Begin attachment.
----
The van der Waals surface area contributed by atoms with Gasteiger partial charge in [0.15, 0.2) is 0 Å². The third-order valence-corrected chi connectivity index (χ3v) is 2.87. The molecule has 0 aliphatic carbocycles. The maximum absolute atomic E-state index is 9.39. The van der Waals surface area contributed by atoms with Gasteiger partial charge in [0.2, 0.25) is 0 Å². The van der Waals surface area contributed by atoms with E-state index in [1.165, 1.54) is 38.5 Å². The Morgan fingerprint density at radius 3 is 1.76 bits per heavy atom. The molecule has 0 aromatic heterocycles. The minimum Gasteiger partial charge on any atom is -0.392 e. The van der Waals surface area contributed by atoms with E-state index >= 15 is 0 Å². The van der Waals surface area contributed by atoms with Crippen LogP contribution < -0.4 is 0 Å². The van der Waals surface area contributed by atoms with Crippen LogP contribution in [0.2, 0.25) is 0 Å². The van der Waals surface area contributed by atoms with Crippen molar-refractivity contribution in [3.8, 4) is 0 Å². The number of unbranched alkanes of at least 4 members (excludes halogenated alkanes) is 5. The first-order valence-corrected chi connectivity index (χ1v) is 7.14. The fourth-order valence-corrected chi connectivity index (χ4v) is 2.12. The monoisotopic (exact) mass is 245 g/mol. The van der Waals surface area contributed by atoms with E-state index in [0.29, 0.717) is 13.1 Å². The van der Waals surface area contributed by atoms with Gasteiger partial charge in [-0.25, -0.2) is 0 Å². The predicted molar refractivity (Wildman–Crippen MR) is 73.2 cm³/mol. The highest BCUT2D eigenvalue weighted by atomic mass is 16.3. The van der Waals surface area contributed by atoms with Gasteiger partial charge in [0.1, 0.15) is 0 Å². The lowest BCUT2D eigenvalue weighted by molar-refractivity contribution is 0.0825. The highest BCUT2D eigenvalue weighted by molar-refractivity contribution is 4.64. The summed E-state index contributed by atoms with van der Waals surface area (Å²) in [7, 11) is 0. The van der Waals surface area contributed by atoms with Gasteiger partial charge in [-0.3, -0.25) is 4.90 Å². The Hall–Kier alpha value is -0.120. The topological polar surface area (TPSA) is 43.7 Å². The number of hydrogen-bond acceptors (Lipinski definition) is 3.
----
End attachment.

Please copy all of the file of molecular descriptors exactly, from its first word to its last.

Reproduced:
The van der Waals surface area contributed by atoms with Gasteiger partial charge in [0.15, 0.2) is 0 Å². The third-order valence-corrected chi connectivity index (χ3v) is 2.87. The molecule has 0 aliphatic carbocycles. The maximum absolute atomic E-state index is 9.39. The van der Waals surface area contributed by atoms with Gasteiger partial charge in [0.2, 0.25) is 0 Å². The van der Waals surface area contributed by atoms with E-state index in [1.165, 1.54) is 38.5 Å². The Morgan fingerprint density at radius 3 is 1.76 bits per heavy atom. The molecule has 0 aromatic heterocycles. The minimum Gasteiger partial charge on any atom is -0.392 e. The van der Waals surface area contributed by atoms with E-state index >= 15 is 0 Å². The van der Waals surface area contributed by atoms with Crippen LogP contribution < -0.4 is 0 Å². The van der Waals surface area contributed by atoms with Crippen LogP contribution in [0.2, 0.25) is 0 Å². The van der Waals surface area contributed by atoms with Crippen molar-refractivity contribution in [3.8, 4) is 0 Å². The number of unbranched alkanes of at least 4 members (excludes halogenated alkanes) is 5. The first-order valence-corrected chi connectivity index (χ1v) is 7.14. The fourth-order valence-corrected chi connectivity index (χ4v) is 2.12. The monoisotopic (exact) mass is 245 g/mol. The van der Waals surface area contributed by atoms with E-state index in [0.29, 0.717) is 13.1 Å². The van der Waals surface area contributed by atoms with Gasteiger partial charge in [-0.25, -0.2) is 0 Å². The predicted molar refractivity (Wildman–Crippen MR) is 73.2 cm³/mol. The highest BCUT2D eigenvalue weighted by atomic mass is 16.3. The van der Waals surface area contributed by atoms with Gasteiger partial charge in [0.1, 0.15) is 0 Å². The lowest BCUT2D eigenvalue weighted by molar-refractivity contribution is 0.0825. The highest BCUT2D eigenvalue weighted by molar-refractivity contribution is 4.64. The summed E-state index contributed by atoms with van der Waals surface area (Å²) in [7, 11) is 0. The van der Waals surface area contributed by atoms with Gasteiger partial charge in [-0.3, -0.25) is 4.90 Å². The Hall–Kier alpha value is -0.120. The topological polar surface area (TPSA) is 43.7 Å². The number of hydrogen-bond acceptors (Lipinski definition) is 3.